Alex Strangelove: Movie Review

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If you loved watching ‘Candy Jar’ or ‘The Kissing Booth’, then you will enjoy watching ‘Alex Strangelove’. The movie is about high-schooler Alex Truelove, played by Daniel Doheny who’s ready to give up his virginity to his long-time friend turned girlfriend Claire played by Madeline Weinstein. When we say ‘he’s ready’, we mean he wants to because to him, that’s the ideal situation and doing it would make sense.
However, there’s something else preventing him from going the whole nine yards and it’s clear that it’s more than just about-to-lose-my-virginity-anxiety. When he meets Elliott (Antonio Marziale), this feeling is challenged. Elliott is openly gay and has a feeling that Alex might be, too. Since Elliott was kicked out by his father for being gay, he understands all too well why Alex would choose to hold back on his feelings.
The two begin a friendship and go to a concert, walk around the city in the night, and the film gives viewers a glimpse into the relationship. They both click but we also see that Alex might be denying (or is unaware) and we can feel the struggle each time he tries to suppress his curiosity in his friend Elliot.
The performances from each character are stable even though Alex’s relationship with Elliot and his girlfriend are at low stakes. The director was able to capture the awkward phase of being a teenager facing something as new as their first sexual experience. Doheny manages to keep Alex’s character grounded but also pushes him to be as frantic as possible so that his scenes with Marziale and Weinstein- who could be potential love interests- run well.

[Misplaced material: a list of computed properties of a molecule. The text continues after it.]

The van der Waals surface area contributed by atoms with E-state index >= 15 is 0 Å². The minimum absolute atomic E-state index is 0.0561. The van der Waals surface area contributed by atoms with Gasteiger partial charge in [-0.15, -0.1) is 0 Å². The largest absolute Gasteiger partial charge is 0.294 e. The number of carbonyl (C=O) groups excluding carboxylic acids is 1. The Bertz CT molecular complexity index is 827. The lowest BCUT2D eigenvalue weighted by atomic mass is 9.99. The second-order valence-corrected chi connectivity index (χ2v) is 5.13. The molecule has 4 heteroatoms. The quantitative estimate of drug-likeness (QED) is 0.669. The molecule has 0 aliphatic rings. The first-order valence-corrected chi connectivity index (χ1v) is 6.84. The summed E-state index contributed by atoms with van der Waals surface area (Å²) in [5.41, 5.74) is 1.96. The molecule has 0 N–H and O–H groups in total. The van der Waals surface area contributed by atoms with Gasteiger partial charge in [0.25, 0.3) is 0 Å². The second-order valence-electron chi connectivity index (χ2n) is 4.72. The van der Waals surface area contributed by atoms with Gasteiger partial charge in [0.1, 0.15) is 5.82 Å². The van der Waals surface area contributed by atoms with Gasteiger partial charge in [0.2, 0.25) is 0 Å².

However, in spite of Alex’s inner turmoil, the movie doesn’t give too much tension. There is the presence of chemistry when the script tries to explore love in a variety of ways. Given the quality of the movie, and past projects from the director such as ‘The Skeleton Twins’, and ‘Wilson’, it’s a surprise and even a bit odd that Johnson both wrote and directed it.
Alex Strangelove comes off as standard stuff considering it’s on Netflix where teen movies do the most to indulge the younger generation of viewers with intricate school events, voice overs that are easy to follow, and popping house-parties. While the movie had a great opportunity to turn into a fantastic teen coming of age story, it honestly turns into a 2018 idea of a progressive high school where everyone is thinking about gender identity, kids are doing drugs, and sexuality is at the forefront of everyone’s life.
The film does have quite a few images that are a little stereotypical. And, considering the amount of anxiety and turmoil the main character is going through with his complicated feelings, it appears to be too neat. But, considering the fact that it is a modern coming-of-age film that’s meant to keep teen Netflix’s progressive values on the home page, the movie does indeed possess a good dose of charm that’ll keep you guessing what’s next.

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